Classroom Interpreting

Administrators - A Student's Need for an Educational Interpreter

The classroom is a complex communication environment. Students must integrate communication from a variety of speakers, often while many people are participating at the same time. For a student with hearing loss, a typical classroom environment can be quite challenging.

Both deaf and hard of hearing students may need an interpreter in order to access classroom communication and peer interaction. Decisions about interpreter necessity should be made on an individual basis, regardless of whether the student meets a certain a level of hearing loss.

The U.S. Department of Education’s document on Policy Guidance directs the educational team to consider social, emotional, and cultural needs, as well as linguistic and academic needs when considering whether a student needs an educational interpreter. The deaf or hard of hearing student must be able to access all aspects of the classroom curriculum, not just the teacher’s lecture. This includes peer interaction which is important for social development.

Even students who can communicate easily using speech may need an interpreter. Often hard of hearing students can interact on their own in quiet environments with a limited number of speakers. However, it may be more difficult for those same students to interact in classroom settings with multiple speakers and in lessons containing new concepts and vocabulary. Students that are hard of hearing may understand some teachers without an interpreter, but it may be more difficult to understand other teachers because of their speech and language styles.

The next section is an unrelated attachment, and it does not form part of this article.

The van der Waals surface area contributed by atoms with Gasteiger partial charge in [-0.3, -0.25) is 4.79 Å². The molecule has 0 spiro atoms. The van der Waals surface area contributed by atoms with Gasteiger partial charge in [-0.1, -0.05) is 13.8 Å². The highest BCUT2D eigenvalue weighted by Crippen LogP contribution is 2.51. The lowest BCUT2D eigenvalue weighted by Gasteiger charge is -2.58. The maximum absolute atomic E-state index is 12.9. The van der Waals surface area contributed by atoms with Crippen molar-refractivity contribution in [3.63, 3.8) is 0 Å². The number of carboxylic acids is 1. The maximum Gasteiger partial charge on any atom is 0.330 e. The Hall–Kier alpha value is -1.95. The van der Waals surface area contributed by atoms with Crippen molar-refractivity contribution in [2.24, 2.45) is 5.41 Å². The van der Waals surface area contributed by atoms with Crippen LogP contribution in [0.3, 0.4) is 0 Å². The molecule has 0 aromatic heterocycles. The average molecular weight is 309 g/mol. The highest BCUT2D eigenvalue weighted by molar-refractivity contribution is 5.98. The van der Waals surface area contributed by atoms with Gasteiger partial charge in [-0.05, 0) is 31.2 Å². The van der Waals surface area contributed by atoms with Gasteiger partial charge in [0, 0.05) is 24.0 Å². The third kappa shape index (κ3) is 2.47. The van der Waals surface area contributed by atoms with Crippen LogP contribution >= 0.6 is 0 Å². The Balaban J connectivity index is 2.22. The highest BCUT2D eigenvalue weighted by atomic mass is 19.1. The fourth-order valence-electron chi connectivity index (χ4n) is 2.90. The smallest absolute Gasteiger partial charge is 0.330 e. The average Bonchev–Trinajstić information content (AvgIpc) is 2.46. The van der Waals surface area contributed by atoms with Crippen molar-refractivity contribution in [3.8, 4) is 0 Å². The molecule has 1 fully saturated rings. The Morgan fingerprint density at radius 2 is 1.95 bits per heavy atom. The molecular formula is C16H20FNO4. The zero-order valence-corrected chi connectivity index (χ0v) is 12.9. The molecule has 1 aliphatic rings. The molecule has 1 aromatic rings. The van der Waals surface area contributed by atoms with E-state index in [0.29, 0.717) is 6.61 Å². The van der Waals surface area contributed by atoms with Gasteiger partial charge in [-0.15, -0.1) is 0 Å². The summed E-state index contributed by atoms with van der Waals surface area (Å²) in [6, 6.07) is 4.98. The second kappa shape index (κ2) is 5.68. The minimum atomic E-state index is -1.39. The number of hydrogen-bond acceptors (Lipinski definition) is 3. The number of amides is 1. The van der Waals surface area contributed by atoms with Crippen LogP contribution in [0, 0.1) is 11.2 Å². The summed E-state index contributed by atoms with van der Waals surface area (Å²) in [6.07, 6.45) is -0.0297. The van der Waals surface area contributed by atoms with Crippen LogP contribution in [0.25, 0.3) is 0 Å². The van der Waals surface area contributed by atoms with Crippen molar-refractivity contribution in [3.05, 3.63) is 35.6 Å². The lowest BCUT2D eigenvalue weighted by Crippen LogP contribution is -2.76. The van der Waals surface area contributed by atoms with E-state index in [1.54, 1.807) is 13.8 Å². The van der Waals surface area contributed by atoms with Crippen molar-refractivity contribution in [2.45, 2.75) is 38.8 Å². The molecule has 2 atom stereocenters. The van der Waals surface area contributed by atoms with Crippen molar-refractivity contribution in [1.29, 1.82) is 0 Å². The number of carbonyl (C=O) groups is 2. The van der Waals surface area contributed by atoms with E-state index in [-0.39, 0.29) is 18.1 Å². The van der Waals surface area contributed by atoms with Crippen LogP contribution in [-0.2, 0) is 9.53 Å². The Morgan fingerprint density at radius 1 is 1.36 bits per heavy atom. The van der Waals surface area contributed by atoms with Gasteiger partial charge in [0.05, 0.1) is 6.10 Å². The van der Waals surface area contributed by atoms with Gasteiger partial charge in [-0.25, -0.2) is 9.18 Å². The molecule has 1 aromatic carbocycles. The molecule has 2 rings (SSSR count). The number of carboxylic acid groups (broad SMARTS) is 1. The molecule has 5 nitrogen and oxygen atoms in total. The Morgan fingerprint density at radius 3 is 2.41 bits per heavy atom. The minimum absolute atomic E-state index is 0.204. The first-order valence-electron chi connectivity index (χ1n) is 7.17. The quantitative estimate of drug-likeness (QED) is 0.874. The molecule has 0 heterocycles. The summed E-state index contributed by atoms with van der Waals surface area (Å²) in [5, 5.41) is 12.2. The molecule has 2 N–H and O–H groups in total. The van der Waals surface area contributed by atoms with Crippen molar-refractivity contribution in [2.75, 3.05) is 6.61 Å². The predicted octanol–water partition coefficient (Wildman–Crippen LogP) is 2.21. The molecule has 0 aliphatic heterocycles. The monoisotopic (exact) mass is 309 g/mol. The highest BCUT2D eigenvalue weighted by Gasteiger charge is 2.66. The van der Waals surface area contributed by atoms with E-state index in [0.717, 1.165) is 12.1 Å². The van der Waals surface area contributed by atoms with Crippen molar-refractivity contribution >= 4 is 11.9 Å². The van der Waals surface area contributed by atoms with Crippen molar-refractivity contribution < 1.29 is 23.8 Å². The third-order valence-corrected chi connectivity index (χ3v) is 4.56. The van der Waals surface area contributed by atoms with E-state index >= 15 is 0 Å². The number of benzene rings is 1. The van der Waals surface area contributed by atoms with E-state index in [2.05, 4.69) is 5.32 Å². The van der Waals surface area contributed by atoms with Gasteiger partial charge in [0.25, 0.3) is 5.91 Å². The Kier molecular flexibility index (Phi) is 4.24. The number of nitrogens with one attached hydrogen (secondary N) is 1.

The need for an educational interpreter should be determined by the student’s ability to access classroom communication, not by his or her ability to speak on a one-on-one basis.

Some deaf and hard of hearing students may have language and vocabulary skills that are delayed compared to their hearing peers. An educational interpreter can also help implement language and learning goals, such as interpreting in a manner that may facilitate vocabulary learning.